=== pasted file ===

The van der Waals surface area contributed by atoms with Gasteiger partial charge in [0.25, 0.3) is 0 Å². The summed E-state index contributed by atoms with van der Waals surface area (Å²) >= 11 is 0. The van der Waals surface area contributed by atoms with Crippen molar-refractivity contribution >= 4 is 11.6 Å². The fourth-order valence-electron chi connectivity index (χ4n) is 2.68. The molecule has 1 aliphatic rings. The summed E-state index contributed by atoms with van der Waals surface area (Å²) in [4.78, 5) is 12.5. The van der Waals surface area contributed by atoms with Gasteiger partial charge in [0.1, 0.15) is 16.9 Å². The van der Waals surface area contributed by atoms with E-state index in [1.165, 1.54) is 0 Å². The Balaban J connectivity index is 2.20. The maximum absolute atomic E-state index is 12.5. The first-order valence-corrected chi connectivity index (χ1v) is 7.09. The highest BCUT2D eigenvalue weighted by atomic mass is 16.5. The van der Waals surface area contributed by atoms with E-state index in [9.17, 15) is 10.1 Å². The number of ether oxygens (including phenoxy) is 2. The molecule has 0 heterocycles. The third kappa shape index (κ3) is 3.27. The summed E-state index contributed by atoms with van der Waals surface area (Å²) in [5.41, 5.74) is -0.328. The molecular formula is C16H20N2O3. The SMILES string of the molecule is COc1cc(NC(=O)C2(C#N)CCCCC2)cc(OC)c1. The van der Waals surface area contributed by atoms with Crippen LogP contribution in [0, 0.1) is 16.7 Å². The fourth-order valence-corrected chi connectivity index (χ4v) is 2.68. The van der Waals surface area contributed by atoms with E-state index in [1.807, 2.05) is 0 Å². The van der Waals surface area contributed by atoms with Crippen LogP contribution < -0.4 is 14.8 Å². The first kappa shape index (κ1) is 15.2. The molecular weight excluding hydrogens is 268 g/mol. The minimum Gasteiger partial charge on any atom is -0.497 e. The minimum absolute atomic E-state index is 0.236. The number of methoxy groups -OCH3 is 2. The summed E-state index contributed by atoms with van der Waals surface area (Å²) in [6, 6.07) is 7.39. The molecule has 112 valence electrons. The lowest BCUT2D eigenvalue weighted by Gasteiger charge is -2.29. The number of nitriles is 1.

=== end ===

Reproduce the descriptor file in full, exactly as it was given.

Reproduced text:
The van der Waals surface area contributed by atoms with Gasteiger partial charge in [0.25, 0.3) is 0 Å². The summed E-state index contributed by atoms with van der Waals surface area (Å²) >= 11 is 0. The van der Waals surface area contributed by atoms with Crippen molar-refractivity contribution >= 4 is 11.6 Å². The fourth-order valence-electron chi connectivity index (χ4n) is 2.68. The molecule has 1 aliphatic rings. The summed E-state index contributed by atoms with van der Waals surface area (Å²) in [4.78, 5) is 12.5. The van der Waals surface area contributed by atoms with Gasteiger partial charge in [0.1, 0.15) is 16.9 Å². The van der Waals surface area contributed by atoms with E-state index in [1.165, 1.54) is 0 Å². The Balaban J connectivity index is 2.20. The maximum absolute atomic E-state index is 12.5. The first-order valence-corrected chi connectivity index (χ1v) is 7.09. The highest BCUT2D eigenvalue weighted by atomic mass is 16.5. The van der Waals surface area contributed by atoms with E-state index in [9.17, 15) is 10.1 Å². The number of ether oxygens (including phenoxy) is 2. The molecule has 0 heterocycles. The third kappa shape index (κ3) is 3.27. The summed E-state index contributed by atoms with van der Waals surface area (Å²) in [5.41, 5.74) is -0.328. The molecular formula is C16H20N2O3. The SMILES string of the molecule is COc1cc(NC(=O)C2(C#N)CCCCC2)cc(OC)c1. The van der Waals surface area contributed by atoms with Crippen LogP contribution in [0, 0.1) is 16.7 Å². The fourth-order valence-corrected chi connectivity index (χ4v) is 2.68. The van der Waals surface area contributed by atoms with E-state index in [1.807, 2.05) is 0 Å². The van der Waals surface area contributed by atoms with Crippen LogP contribution < -0.4 is 14.8 Å². The first kappa shape index (κ1) is 15.2. The molecular weight excluding hydrogens is 268 g/mol. The minimum Gasteiger partial charge on any atom is -0.497 e. The minimum absolute atomic E-state index is 0.236. The number of methoxy groups -OCH3 is 2. The summed E-state index contributed by atoms with van der Waals surface area (Å²) in [6, 6.07) is 7.39. The molecule has 112 valence electrons. The lowest BCUT2D eigenvalue weighted by Gasteiger charge is -2.29. The number of nitriles is 1.